“We couldn’t cover expenses!” Women Soca Warriors withdraw from Cyprus Cup

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The Trinidad and Tobago Women’s National Senior Team has withdrawn from the Cyprus Women’s Cup owing to financial issues, a move which is expected to be a blow to the team’s 2019 France World Cup preparations.

The invitational international tournament, which kicks off on 28 February, was expected to provide an excellent launchpad for the “Women Soca Warriors” who begin their World Cup qualifying campaign in May’s Caribbean Championship.

Photo: Trinidad and Tobago attacker Kennya “Yaya” Cordner (centre) prepares to fire home while Guyana goalkeeper Chante Sandiford (left) looks on during CONCACAF 2016 Olympic qualifying action in Houston.
(Copyright MexSport/CONCACAF)

Three of FIFA’s top 20 ranked women nations—Spain, Italy and Switzerland—are among the participants while the Trinidad and Tobago Women’s Team, who are ranked 48th in the world, were grouped with Hungary (43), Slovakia (47) and South Africa (54).

However, Trinidad and Tobago Football Association (TTFA) technical director Anton Corneal confirmed that the Women Warriors will miss out on the friendly competition.

“When we prioritised financially, we were not able to cover the expenses it was going to take which was—with travel and hotel—close to the tune of three quarter million dollars,” Corneal told Wired868. “I was very supportive of the tournament but financially it is a major cost and we just were not able to cover that sort of money.”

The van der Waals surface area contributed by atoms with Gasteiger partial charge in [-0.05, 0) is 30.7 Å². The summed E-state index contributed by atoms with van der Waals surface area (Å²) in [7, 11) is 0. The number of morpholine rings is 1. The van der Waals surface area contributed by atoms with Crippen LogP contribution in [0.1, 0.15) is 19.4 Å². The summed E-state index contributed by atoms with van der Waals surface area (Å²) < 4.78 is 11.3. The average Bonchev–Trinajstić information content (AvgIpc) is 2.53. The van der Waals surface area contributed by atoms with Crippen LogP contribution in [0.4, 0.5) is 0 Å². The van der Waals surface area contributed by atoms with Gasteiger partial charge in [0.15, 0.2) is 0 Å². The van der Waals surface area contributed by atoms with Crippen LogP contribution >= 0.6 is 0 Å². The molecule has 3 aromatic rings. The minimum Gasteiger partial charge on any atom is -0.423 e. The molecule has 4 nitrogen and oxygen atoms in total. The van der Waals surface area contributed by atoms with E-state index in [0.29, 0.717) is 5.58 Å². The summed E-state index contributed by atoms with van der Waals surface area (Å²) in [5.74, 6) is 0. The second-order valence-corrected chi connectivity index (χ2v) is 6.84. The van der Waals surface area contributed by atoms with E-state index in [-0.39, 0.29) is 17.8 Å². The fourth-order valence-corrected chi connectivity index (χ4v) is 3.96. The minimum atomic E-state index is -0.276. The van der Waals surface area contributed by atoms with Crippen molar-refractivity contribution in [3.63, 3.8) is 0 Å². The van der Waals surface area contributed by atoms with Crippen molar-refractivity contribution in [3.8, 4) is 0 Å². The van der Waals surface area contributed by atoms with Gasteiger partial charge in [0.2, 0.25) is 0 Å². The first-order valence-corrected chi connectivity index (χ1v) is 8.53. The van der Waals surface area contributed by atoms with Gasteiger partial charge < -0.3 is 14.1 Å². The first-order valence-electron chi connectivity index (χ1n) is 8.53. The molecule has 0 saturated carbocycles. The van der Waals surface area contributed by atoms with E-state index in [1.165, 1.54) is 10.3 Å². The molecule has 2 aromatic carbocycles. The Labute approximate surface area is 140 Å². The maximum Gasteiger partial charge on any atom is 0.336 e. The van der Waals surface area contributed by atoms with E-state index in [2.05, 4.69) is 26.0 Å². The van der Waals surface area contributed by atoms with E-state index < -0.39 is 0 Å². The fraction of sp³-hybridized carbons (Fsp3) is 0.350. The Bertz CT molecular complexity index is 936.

KFC Munch Pack

The Cyrus Cup tournament organisers announced today that the Republic of Korea, ranked 14th in the world, will take Trinidad and Tobago’s place.

Corneal said the staff will attempt to find some international practice for the team before they begin competitive action in May. The Women Warriors began their World Cup preparations last February under Italian Carolina Morace but played just two international friendlies against Venezuela—on 26 and 29 March 2017—in 12 months.

Photo: Trinidad and Tobago Women’s National Senior Team coach Carolina Morace (left) shares a light moment with forward Laurelle Theodore after the international friendly encounter with Venezuela at the Ato Boldon Stadium in Couva on 26 March 2017.
(Courtesy Chevaughn Christopher/Wired868)

Morace quit the job reportedly owing to non-payment of her salary in August 2017 and the team has not played since.

Corneal said the current staff, which is headed by Jamaal Shabazz, is working on an alternative to the Cyprus Cup.

“We are looking at a Plan B now and Costa Rica, Mexico and the USA have been mentioned,” said Corneal. “But those are just suggestions so I have to meet with the staff and find out what budget we have first. Without knowing our budget, it is difficult to plan.”